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Plate Tectonics – why it was adopted

10 April 2013

In a letter to the NCGT journal of March 2013, see www.ncgt.org, Karsten Storetvedt describes his experiences trying to get geology articles published that do not follow the consensus preferred line. Facts and concepts that discredit Plate Tectonics theory, he claims, are either ignored or explained away and papers exposing critical problems with the favoured doctrine are rejected – but the reasons given for not publishing are often non-specific or just patently biased. Sounds familiar.

He says it is an illusion  that the revolutionary, at the time, ideas of lateral continental drift and plate tectonics became embraced because growing facts demanded it. This was not so, he asserts, , rather the mass conversion event, by geologists, to the super-mobilistic view of the Earth's lithosphere, was little more than a trendy contraption instigated by palaeo-magnetic studies in the late 1950s (the so called magnetic stripes found on the sea floor, although even this is somewhat ambiguous as further research has suggested they do not always conform to the stripes so enthusiastically embraced at the time). This took Wegener's drift model for granted – marrying the two lines of research (one active at the time and the other lying dormant for over 50 years). Alternatives and less mobilistic solutions were not discussed. All of a sudden, in the 1960s, Alfred Wegener became a geological hero whereas previously to the discovery of the sea floor magnetic stripes, he had been marginalised. This is in spite of the fact that Wegener's theory was mauled about a bit to get it to conform to the gradualist model, and the adoption of plate movement at annual rates so small as to be negligible.

The Geoscientist journal in October 2012 described Wegener's model as 'the greatest revolution in earth sciences since James Hutton …' which is straining it a bit considering Plate Tectonics in the modern sense is quite unlike Wegener's ideas as published in the early 20th century. It was a major turning point in the teaching of geology and was embraced whole heartedly by academic geologists, the prime movers and shakers in earth science politics.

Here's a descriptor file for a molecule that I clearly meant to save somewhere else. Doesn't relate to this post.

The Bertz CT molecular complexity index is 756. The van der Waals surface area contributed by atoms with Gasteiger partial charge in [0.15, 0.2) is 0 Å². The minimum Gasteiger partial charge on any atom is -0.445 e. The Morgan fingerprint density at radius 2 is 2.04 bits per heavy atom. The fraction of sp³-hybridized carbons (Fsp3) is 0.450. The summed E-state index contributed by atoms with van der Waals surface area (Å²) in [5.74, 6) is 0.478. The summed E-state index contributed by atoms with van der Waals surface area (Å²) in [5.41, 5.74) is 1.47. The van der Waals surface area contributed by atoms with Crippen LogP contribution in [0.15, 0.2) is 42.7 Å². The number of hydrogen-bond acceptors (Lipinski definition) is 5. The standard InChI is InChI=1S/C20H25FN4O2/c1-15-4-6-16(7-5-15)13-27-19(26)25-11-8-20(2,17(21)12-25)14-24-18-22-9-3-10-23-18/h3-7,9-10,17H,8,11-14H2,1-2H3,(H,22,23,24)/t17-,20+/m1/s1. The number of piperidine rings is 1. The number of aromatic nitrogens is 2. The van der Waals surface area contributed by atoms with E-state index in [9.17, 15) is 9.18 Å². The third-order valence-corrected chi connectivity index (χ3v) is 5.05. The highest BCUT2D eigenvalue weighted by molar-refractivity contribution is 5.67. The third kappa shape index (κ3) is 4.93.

Storetvedt, however, makes the point, it was never verified by experiment – it was just accepted as a favourable explanation that fitted into the new palaeo-magnetic data (at the time). The result, he says, has been a succession of sticky plaster fixes in order to keep the consensus model afloat. He claims the earth science community has been led into disarray, accompanied by profound alienation towards other theories. It seems plate tectonics has trouble when it comes to hard supporting evidence and like climate science, the 'defenders of the faith' aremore inclined to be emotive rather than objective. Even worse, it seems geologists, and earth scientists in general, refuse to acknowledge there might be some regional problems with the theory. It is a fact that geologists, in principle, accept as fact the global warming mythology, openly claimed the palaeo record proves that co2 enhances warming – where the evidence we have now, in 2013, is that higher co2 levels do not do much at all. Baby, its cold outside.

The Storetvedt letter then goes on to quote Thomas Kuhn (1970) who portrayed science, not as it is usually presented but as heavily influenced by human and non-rational factors. Here we might all raise a cheer, lift our glass or whatever, and where have we all encountered a similar blocking mechanism, a refusal to accept what is glaringly obvious to outsiders. See the letter for more on Kuhn. Basically, he described your average scientist as emotionally attached to the consensus – or what he learnt by heart at college and university. Kuhn said science is not a steady cumulative process of gaining knowledge piece by piece but consists of major stand stills punctuated by intellectual revolution – the paradigm shifts. Such was the case in the 1960s. Are we on the verge of another shift? No, it is a long way off.



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